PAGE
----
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Landowner told records of his ‘fraud’ case sealed for 50 years

Robert Moulder at his house in Sandys

A landowner who shared information with the Commission of Inquiry into Historical Land Losses about an alleged “fraud” involving his property was told that records on his case would be sealed for 50 years.

Robert Moulder told the Supreme Court that he objected to the committee’s decision to restrict access to the material, including his witness testimony, claiming that he was the only person who went before the panel to be dealt with in such a way.

“That was the main point, that I was being treated with extreme bias,” he told Assistant Justice Hugh Southey, who was hearing his application for a judicial review of the Commission of Inquiry’s decisions in its 2021 report.

That report, made public last December, promised that “all documentary evidence submitted by claimants and witnesses will be made accessible to the general public via the Department of Archives”.

But the judge noted that Mr Moulder, in an affidavit, described how access was denied in an e-mail from the archives after his former wife asked for disclosure of the records on his behalf.

Judith Chambers, who acted as her former husband’s adviser in court, was told by an archivist on June 9 this year: “Unfortunately [the records] are among a series of files that will remain closed for 50 years.

“This decision was made by the commission.”

Mr Justice Southey said it appeared that the commission had exercised its right, under its own rules, to restrict access to material but added: “The reasoning is unclear.”

The judge said the archives, in its e-mail to Ms Chambers, seemed to be invoking a section of the Public Access to Information Act which makes records exempt from disclosure if releasing them is prohibited by a statutory provision.

He said he wanted to know what entitlement there was to know the reasons for the secrecy, adding that the question of how the court could assess whether there were “good reasons or bad reasons for keeping this case confidential” was “complex, to put it mildly”.

Delroy Duncan, lawyer for the commission, said it may not have given the instruction to seal the file.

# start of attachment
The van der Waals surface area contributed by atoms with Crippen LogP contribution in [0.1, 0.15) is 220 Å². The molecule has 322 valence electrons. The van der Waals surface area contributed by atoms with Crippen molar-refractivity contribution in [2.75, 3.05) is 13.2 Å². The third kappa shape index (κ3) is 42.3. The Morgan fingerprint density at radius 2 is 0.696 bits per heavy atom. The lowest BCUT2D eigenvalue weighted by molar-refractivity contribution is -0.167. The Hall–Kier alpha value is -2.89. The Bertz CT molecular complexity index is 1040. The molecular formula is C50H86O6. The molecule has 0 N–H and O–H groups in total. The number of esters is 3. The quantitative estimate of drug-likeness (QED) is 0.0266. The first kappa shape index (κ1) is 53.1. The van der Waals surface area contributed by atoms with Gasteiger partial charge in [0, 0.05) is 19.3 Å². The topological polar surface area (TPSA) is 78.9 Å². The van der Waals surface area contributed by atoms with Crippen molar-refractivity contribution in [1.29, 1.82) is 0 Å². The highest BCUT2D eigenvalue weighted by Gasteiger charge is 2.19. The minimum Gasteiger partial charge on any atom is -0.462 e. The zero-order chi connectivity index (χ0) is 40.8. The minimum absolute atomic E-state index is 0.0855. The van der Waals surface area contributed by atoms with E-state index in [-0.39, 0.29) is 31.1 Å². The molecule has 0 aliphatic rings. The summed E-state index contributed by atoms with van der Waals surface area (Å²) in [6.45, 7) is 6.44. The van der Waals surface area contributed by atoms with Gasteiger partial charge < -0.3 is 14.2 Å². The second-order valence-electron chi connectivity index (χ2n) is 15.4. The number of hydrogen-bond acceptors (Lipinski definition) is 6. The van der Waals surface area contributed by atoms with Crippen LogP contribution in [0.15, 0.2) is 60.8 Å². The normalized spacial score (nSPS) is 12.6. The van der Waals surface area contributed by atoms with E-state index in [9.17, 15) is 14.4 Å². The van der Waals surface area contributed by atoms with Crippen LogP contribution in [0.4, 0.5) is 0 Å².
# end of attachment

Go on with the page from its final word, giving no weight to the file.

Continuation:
“The e-mail seems to proceed on the basis that the assumption is an instruction was given that the material shouldn’t be disclosed,” he said. “Obviously, if it can be that might assist in all sorts of ways.”

Mr Duncan said he would take further instructions from his clients on that issue and others raised by Mr Moulder if the plaintiff was given leave for a judicial review.

The Commission of Inquiry was established by David Burt, the Premier, in 2019 to look into historical losses of property and make recommendations on compensation and justice for any victims of wrongful action.

Mr Moulder gave evidence before it in February 2021, describing then how he had a paper trail of evidence to prove that his Sandys property was taken from him illegally — and how lawyers, real estate agents and banks played a role in the land grab.

He was made to give some of his testimony behind closed doors by interim commission chairman Wayne Perinchief after commissioners were told that it could lead to criminal charges.

Mr Moulder then recused himself from the commission proceedings as he said he was not getting a fair hearing.

The commission’s report said: “The CoI does not share the view that having heard the proceedings in camera, the claimant was denied a fair hearing.

“Importantly, the fact that the proceedings were not broadcast did not constrain the commissioners from carrying out their sworn duty, nor did it render the process unfair as the commissioners are the persons before whom claims were to be brought.”

The commissioners said that Mr Moulder’s case was an “example of a land grab”.

But they concluded that they could not inquire into his matter because they were “not empowered in this or any case to review or to consider any material touching and concerning any matter(s) where the Supreme Court and/or the Court of Appeal of Bermuda had rendered a judgment, as these matters are not within the COI’s jurisdiction or mandate”.

Mr Moulder, representing himself, told the Supreme Court last week that though he recovered his land through civil proceedings, the purpose of him sharing his case with the commission was to highlight “how property was transferred into someone else’s deeds [and] how they were able to secure mortgages”.

He said: “The issue was how was my land taken from me in the first place. That’s the fraud.”

Mr Moulder’s application for a judicial review of the CoI’s decisions is one of three such lawsuits before the Supreme Court.

Historical researcher LeYoni Junos has also made an application, while Khalid Wasi and Myron Piper had their case heard last week.

Mr Justice Southey reserved judgment on whether to grant leave to Mr Moulder for a judicial review.